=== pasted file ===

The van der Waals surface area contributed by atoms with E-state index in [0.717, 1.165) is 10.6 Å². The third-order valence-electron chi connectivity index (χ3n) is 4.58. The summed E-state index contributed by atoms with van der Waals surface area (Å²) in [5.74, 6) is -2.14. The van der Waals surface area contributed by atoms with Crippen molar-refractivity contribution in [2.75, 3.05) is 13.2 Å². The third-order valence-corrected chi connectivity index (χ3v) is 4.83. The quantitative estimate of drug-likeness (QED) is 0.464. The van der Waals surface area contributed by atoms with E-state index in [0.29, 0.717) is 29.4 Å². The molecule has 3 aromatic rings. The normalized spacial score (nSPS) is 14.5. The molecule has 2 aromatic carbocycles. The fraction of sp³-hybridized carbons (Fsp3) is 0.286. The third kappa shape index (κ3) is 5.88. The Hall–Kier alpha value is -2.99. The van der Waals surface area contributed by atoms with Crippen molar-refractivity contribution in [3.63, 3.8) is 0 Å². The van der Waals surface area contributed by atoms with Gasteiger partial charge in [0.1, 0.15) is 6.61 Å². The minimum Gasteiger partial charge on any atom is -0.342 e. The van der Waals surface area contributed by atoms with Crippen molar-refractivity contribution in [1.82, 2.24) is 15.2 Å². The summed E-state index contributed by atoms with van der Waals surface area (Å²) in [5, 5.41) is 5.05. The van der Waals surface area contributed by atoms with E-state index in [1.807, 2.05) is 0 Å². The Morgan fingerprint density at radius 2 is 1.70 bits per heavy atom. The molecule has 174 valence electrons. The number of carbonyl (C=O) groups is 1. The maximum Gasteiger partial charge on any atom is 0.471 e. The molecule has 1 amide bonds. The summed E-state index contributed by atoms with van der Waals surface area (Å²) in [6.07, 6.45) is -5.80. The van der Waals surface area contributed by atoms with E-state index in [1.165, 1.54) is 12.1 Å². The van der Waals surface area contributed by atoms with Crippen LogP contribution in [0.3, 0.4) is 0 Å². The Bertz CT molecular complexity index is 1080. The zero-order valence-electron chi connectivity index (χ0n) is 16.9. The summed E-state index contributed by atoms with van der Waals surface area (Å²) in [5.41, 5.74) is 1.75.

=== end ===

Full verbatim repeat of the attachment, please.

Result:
The van der Waals surface area contributed by atoms with E-state index in [0.717, 1.165) is 10.6 Å². The third-order valence-electron chi connectivity index (χ3n) is 4.58. The summed E-state index contributed by atoms with van der Waals surface area (Å²) in [5.74, 6) is -2.14. The van der Waals surface area contributed by atoms with Crippen molar-refractivity contribution in [2.75, 3.05) is 13.2 Å². The third-order valence-corrected chi connectivity index (χ3v) is 4.83. The quantitative estimate of drug-likeness (QED) is 0.464. The van der Waals surface area contributed by atoms with E-state index in [0.29, 0.717) is 29.4 Å². The molecule has 3 aromatic rings. The normalized spacial score (nSPS) is 14.5. The molecule has 2 aromatic carbocycles. The fraction of sp³-hybridized carbons (Fsp3) is 0.286. The third kappa shape index (κ3) is 5.88. The Hall–Kier alpha value is -2.99. The van der Waals surface area contributed by atoms with Crippen molar-refractivity contribution in [3.63, 3.8) is 0 Å². The van der Waals surface area contributed by atoms with Gasteiger partial charge in [0.1, 0.15) is 6.61 Å². The minimum Gasteiger partial charge on any atom is -0.342 e. The van der Waals surface area contributed by atoms with Crippen molar-refractivity contribution in [1.82, 2.24) is 15.2 Å². The summed E-state index contributed by atoms with van der Waals surface area (Å²) in [5, 5.41) is 5.05. The van der Waals surface area contributed by atoms with E-state index in [1.807, 2.05) is 0 Å². The Morgan fingerprint density at radius 2 is 1.70 bits per heavy atom. The molecule has 174 valence electrons. The number of carbonyl (C=O) groups is 1. The maximum Gasteiger partial charge on any atom is 0.471 e. The molecule has 1 amide bonds. The summed E-state index contributed by atoms with van der Waals surface area (Å²) in [6.07, 6.45) is -5.80. The van der Waals surface area contributed by atoms with E-state index in [1.165, 1.54) is 12.1 Å². The van der Waals surface area contributed by atoms with Crippen LogP contribution in [0.3, 0.4) is 0 Å². The Bertz CT molecular complexity index is 1080. The zero-order valence-electron chi connectivity index (χ0n) is 16.9. The summed E-state index contributed by atoms with van der Waals surface area (Å²) in [5.41, 5.74) is 1.75.